The snowman is like a frozen Forrest Gump—look to many of history’s cultural benchmarks, and there you’ll find a forebear of Frosty. It was a snowman who appeared on some of the first postcards, starred in some of the initial silent movies, and was the subject of a couple of the earliest photos, dating all the way back to the 1800s. I discovered even more about one of humanity’s earliest forms of folk art during several years of research around the world.
For example, snowmen were a phenomenon in the Middle Ages, built with great skill and thought. At a time of limited means of expression, snow was like free art supplies dropped from the sky. It was a popular activity for couples to stroll through town to view the temporary works of chilly art. Some were created by famous artists, including a 19-year-old Michelangelo, who in 1494 was commissioned by the ruler of Florence, Italy, to sculpt a snowman in his mansion’s courtyard.
The Miracle of 1511 took place during six weeks of subzero temperatures called the Winter of Death. The city of Brussels was covered in snowmen—a spectacular tableaux that told stories on every street corner. Some were political in nature, angry swipes at the church and government. Some were downright pornographic. For the people of Brussels, this was their Woodstock, a defining moment of artistic freedom. At least until spring arrived, by which time the Belgians were dealing with damaging floods.
Snowmen also played a part in one of the bloodiest events in early American history, the Schenectady Massacre of 1690. At the time, Fort Schenectady, in what is now upstate New York, was a remote Dutch settlement under constant threat of attack. But the soldiers guarding the gates, which were frozen open, left a pair of snowmen at their post to protect the town when they left to get out of a blizzard. Unknown to them, a contingent of 210 French Canadian soldiers and Native Americans were approaching. Having traveled over three weeks in knee-deep, slushy snow, they were unfazed by the snowmen and invaded the fort, killing 60 villagers.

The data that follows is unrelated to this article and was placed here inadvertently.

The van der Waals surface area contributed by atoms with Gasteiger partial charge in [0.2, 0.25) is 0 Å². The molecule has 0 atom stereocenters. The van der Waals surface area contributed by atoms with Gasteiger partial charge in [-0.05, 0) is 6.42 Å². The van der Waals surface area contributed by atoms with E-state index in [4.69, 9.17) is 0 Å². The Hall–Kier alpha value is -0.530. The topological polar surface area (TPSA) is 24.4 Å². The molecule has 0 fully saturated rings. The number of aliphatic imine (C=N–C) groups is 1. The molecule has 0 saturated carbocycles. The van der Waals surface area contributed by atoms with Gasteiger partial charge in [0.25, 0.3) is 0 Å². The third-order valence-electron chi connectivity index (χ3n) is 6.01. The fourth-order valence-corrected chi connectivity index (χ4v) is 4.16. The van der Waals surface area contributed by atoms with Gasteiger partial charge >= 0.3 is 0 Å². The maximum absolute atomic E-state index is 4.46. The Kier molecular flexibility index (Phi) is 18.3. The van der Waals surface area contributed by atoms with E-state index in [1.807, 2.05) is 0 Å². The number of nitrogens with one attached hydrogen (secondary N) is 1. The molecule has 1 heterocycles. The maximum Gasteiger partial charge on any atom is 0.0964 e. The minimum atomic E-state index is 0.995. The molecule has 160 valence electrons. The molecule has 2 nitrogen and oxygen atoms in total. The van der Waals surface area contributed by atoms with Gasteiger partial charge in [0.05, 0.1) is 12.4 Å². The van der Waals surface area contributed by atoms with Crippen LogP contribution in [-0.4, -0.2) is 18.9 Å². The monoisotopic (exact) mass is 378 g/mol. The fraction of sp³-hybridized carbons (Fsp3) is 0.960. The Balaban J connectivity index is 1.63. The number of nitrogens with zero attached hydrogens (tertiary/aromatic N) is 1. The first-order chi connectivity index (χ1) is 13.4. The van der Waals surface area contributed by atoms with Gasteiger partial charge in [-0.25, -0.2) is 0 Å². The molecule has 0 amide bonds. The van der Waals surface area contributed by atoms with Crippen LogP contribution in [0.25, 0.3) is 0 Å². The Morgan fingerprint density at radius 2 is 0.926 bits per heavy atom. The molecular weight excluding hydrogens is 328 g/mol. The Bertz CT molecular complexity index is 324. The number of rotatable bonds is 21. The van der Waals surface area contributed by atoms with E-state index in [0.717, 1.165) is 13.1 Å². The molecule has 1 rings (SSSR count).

If you fear the heyday of the snowman has passed, don’t worry: I’ve learned that some explosive snowman history is still being made today. Every year since 1818, the people of Zurich, Switzerland, celebrate the beginning of spring by blowing up a snowman. On the third Monday of April, the holiday Sechseläuten is kicked off when a cotton snowman called the Böögg is stuffed with dynamite and paraded through town by bakers, blacksmiths, and other tradesmen who throw bread and sausages to the crowds. The parade ends with the Böögg being placed on a 40-foot pile of scrap wood. After the bells of the Church of St. Peter have chimed six times, representing the passing of winter, the pile is lit. When the snowman explodes, winter is considered officially over—the shorter the combustion, the longer summer is said to be.
Adapted with permission from The History of the Snowman by Bob Eckstein (c) 2007 Gallery Books
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